Now that I’m a full-time carpenter/small business owner I work primarily out of my truck. How you work, how organize your tools, and how you plan projects drastically changes when you go from a nice well thought out and organized shop to an F150. The biggest loss in this transition is a sturdy workbench. This is where the Multi-Purpose Slab comes in.
A Multi-Function Slab is a poor man’s version of the Festool MFT (or Festool Multi-Function Table). I made mine from a 3/4 Sheet of MDF and paired it with Dewalt/Stanley Metal Adjustable Height Saw Horses (these are great sawhorses). This combination takes up minimal real estate in the 5.5ft bed of my truck. I would love to take my Paulk Total Station to the jobsites, but it doesn’t fit in the bed of my truck. That’s the advantage of the Multi-function slab: it’s compact and lightweight enough to maneuver into small working locations. The Paulk workbenches don’t share that advantage.
Isn’t this “Multi-Function Slab” just a glorified plywood and sawhorse combo? Yes, yes it is. The advantage is that the Plywood/MDF is planned out and layed out to make work go smoother. That’s why you keep this instead of the typical use of scrap on sawhorses for a make shift work bench. What makes it better is that you think out how you’re going to use a work bench and put in clamp locations and dog holes so that it becomes a valuable tool.
I modified Steve Olson’s original design to work with inexpensive Bessey F clamp rather than the expensive Festool clamps. To do so I drilled a grid of 1 1/4 inch holes on 6 inch centers. I then had to create a rabbit on the underside for the clamps to pop into place. My Paulk Workbench is made from 1/2″ ply and I didn’t have a problem with the clamps on it, the thicker slab left more material to bind on. The various handles and clamp slots I made with a can of wipe on poly. The rectangular shape makes nice looking cutouts.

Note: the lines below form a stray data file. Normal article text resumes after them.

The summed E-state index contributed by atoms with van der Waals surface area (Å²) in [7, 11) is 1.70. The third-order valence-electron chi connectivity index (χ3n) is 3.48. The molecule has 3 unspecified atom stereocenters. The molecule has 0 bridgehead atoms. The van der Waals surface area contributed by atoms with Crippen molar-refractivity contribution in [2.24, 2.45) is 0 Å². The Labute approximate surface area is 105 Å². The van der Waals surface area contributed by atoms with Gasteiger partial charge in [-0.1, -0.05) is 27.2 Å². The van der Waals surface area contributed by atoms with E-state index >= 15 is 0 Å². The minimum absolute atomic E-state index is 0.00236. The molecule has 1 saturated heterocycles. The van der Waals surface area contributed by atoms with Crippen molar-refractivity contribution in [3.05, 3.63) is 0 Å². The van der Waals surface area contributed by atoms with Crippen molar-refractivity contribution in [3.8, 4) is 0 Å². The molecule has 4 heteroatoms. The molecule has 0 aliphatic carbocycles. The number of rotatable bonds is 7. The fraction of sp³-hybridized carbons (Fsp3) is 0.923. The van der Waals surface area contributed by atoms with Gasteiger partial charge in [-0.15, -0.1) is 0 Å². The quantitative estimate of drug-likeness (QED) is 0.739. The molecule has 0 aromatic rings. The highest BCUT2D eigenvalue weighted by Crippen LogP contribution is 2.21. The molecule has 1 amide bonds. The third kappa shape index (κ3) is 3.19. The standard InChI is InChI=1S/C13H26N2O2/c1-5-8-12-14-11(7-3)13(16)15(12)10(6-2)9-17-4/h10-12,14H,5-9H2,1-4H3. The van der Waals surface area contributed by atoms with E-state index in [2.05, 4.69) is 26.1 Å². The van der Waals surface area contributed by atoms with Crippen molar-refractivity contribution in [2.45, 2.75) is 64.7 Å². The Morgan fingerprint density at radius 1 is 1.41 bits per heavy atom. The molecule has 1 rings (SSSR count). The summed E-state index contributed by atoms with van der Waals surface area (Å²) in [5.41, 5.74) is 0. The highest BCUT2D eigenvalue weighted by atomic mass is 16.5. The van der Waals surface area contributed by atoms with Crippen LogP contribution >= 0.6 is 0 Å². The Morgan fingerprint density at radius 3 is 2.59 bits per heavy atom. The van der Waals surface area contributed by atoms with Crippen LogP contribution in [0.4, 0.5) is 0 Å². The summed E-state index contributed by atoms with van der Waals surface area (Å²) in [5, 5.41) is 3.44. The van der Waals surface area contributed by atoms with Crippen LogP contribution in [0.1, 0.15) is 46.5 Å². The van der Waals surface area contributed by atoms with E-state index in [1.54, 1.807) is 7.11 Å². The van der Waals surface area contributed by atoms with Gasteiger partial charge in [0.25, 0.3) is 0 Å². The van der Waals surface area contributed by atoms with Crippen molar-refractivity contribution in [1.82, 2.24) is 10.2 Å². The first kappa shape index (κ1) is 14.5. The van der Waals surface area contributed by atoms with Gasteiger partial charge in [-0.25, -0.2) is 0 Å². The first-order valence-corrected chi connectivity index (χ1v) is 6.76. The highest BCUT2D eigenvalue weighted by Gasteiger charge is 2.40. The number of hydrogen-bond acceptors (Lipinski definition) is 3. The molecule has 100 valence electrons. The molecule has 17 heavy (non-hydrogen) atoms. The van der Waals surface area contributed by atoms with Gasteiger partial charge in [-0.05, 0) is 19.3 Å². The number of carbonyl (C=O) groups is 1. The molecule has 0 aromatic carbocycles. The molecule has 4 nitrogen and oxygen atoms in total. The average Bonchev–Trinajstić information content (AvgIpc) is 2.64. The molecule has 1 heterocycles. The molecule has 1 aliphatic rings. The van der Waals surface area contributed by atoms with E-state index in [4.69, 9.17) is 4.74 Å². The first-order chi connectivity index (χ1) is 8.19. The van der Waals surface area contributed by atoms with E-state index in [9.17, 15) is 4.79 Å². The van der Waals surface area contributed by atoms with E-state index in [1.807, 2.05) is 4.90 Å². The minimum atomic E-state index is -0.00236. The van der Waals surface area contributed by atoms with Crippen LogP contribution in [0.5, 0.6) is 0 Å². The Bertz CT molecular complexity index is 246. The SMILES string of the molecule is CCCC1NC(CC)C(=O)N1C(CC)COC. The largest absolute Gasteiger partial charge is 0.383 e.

[A note about Festool: Just because I’m making a knock-off doesn’t mean that I think Festool tools are overpriced and not as good as the “fan-boys” claim nor do I think a professional needs the “top-of-the-line” tools to do quality work. If/when I can justify the cost of such premium tools then I may or may not invest in top-shelf equipment such as Festool.]
Cost wise the Festool MFT 3 is $665 from Amazon. Would I buy one? Maybe if I ever decide to invest in the Festool ecosystem. Now let’s add up the cost of making your own MFSlab.
- $30 – 4ft x 8ft x 3/4in MDF sheet. Cut to 3ft x 5ft and a second 4ft rip is left to act as a shelf
- $80 for a pair of good adjustable height saw horses. I can say enough good things about these Stanley/Dewalt Horses. They are very good.
- $24 for a four pack of the Bessey 4″ bar clamps I use.
- $20 for painting or sealing with clear coat
That comes out to be $158 which is $507 less than the Festool MFT. Even if you factor in what your time is worth it’s still drastically cheaper. I painted mine to protect it. I try to bring it into the shop overnight so it doesn’t get rained on but if and when I need to replace it, it’s inexpensive to do and only took about an hour to make.
If you’re a carpenter of have extremely limited space this is a great tool to consider adding to your arsenal. If I was woodworking back in my college days this makes a great workbench store in an apartment or even under a bed.